Certificate-only authentication for HTTP access services

With HCL SafeLinx, you can enable certificate-only authentication for the HTTP access service. Under certificate-only authentication, the HTTP access service verifies a user's identity automatically by validating the client's X.509 certificate against the keystore. Users are not required to supply passwords.

Typically, administrators configure the HTTP access service to require clients to provide a user name and password to authenticate. However, user name and password authentication is potentially vulnerable due to lost, stolen, or otherwise compromised passwords. To reduce the risk of compromised credentials, you can require clients to authenticate by using a digital certificate. After you enable certificate authentication, you can disable password authentication. For information about disabling password authentication, see Configuring certificate-only authentication for HTTP access.
Note: Although you can disable user name and password authentication for SafeLinx, applications might still require users to enter credentials.

Under certificate-only authentication, the HTTP access service verifies a user's identity automatically by validating the client's X.509 certificate against the keystore. The certificate can be either a user certificate or a device certificate. If the HTTP access service cannot validate the certificate against the keystore, access is denied. If the certificate validation is successful, the HTTP service extracts the value of an attribute, such as the common name (CN) from the certificate subject. It then searches the LDAP directory for the attribute value to locate the corresponding user record. The service then retrieves the distinguished name (DN) from the user record and uses it to generate an LTPA or LTPA2 token for single sign-on. The service can also retrieve information from the user record about a user's group membership.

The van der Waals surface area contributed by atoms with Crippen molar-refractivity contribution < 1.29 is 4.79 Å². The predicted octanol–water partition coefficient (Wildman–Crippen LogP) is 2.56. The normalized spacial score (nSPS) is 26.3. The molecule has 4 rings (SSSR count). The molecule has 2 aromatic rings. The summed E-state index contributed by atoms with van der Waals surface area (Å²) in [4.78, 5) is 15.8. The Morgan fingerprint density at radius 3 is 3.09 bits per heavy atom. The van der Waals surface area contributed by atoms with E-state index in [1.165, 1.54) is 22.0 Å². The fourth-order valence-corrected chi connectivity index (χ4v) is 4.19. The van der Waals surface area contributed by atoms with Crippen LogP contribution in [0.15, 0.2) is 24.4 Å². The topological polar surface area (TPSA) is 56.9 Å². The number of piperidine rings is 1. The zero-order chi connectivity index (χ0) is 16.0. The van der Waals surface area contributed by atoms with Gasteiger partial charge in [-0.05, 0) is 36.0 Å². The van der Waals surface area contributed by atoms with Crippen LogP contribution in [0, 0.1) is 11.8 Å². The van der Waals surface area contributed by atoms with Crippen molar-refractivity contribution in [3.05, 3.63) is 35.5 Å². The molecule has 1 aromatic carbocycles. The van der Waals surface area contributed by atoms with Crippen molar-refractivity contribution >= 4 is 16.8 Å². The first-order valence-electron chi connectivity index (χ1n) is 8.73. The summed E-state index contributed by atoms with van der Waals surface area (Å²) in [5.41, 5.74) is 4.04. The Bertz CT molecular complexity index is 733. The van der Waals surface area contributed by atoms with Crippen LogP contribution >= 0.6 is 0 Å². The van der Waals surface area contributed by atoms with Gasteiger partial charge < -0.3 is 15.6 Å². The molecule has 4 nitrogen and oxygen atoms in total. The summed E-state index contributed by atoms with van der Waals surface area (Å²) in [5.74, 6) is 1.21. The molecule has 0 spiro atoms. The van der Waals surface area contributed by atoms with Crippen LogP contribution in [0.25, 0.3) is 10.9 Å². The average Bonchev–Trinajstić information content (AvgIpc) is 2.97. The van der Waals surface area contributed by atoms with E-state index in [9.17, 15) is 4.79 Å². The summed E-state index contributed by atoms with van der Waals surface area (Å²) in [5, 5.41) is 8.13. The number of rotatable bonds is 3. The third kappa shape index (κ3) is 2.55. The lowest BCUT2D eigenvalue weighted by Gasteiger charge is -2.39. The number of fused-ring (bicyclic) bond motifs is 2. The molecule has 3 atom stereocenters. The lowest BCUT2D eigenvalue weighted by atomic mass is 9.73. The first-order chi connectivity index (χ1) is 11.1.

For example, suppose that the HTTP access service is configured to extract the EMAIL attribute from the certificate. When John Doe attempts to log in from the IBM® Connections mobile application, the mobile application is challenged to present John's user certificate. If the certificate is valid, the service extracts the value of the emailAddress attribute from the certificate subject and then searches the LDAP directory for that value. So for a certificate that includes the attribute emailAddress=johndoe@renovations.com, the LDAP search might find a user record for DN: cn=John Doe,dc=renovations,dc=com.

The HTTP access service then generates an LTPA token that is based on John's credentials for use in single sign-on. If you configure single sign-on (SSO) between SafeLinx and another application, the token is included in requests to that application during the current session.

For example, if you configure SSO between SafeLinx and IBM Connections, after a Connections Mobile user authenticates with SafeLinx, the resulting LTPA token authorizes access to Connections.

Because each LDAP implementation uses different attributes to store the same information, you must ensure that the certificate attribute maps to a valid LDAP attribute. Authentication fails if the LDAP directory cannot return a value for the attribute that it extracts from the certificate. You specify the mapping in the User key field in the LDAP authentication profile. For example, if you specified EMAIL as the certificate attribute, and you use an IBM Domino® LDAP directory, you would specify mail in the User key field.